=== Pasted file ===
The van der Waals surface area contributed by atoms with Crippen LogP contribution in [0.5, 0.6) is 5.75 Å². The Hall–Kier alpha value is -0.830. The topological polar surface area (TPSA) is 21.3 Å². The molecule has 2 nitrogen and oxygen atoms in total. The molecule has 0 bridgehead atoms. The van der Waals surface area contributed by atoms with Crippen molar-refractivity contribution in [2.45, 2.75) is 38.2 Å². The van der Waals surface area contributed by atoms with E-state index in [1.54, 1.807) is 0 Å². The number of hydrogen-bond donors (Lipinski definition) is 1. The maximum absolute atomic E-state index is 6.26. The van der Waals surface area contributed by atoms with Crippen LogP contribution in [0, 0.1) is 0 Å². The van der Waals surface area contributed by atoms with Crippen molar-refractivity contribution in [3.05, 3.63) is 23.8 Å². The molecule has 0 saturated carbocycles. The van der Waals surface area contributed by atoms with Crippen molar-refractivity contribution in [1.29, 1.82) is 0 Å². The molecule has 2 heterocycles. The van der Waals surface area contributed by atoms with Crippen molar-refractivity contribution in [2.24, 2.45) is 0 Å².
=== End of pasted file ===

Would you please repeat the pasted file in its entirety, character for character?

The van der Waals surface area contributed by atoms with Crippen LogP contribution in [0.5, 0.6) is 5.75 Å². The Hall–Kier alpha value is -0.830. The topological polar surface area (TPSA) is 21.3 Å². The molecule has 2 nitrogen and oxygen atoms in total. The molecule has 0 bridgehead atoms. The van der Waals surface area contributed by atoms with Crippen molar-refractivity contribution in [2.45, 2.75) is 38.2 Å². The van der Waals surface area contributed by atoms with E-state index in [1.54, 1.807) is 0 Å². The number of hydrogen-bond donors (Lipinski definition) is 1. The maximum absolute atomic E-state index is 6.26. The van der Waals surface area contributed by atoms with Crippen LogP contribution in [0, 0.1) is 0 Å². The van der Waals surface area contributed by atoms with Crippen molar-refractivity contribution in [3.05, 3.63) is 23.8 Å². The molecule has 0 saturated carbocycles. The van der Waals surface area contributed by atoms with Crippen molar-refractivity contribution in [1.29, 1.82) is 0 Å². The molecule has 2 heterocycles. The van der Waals surface area contributed by atoms with Crippen molar-refractivity contribution in [2.24, 2.45) is 0 Å².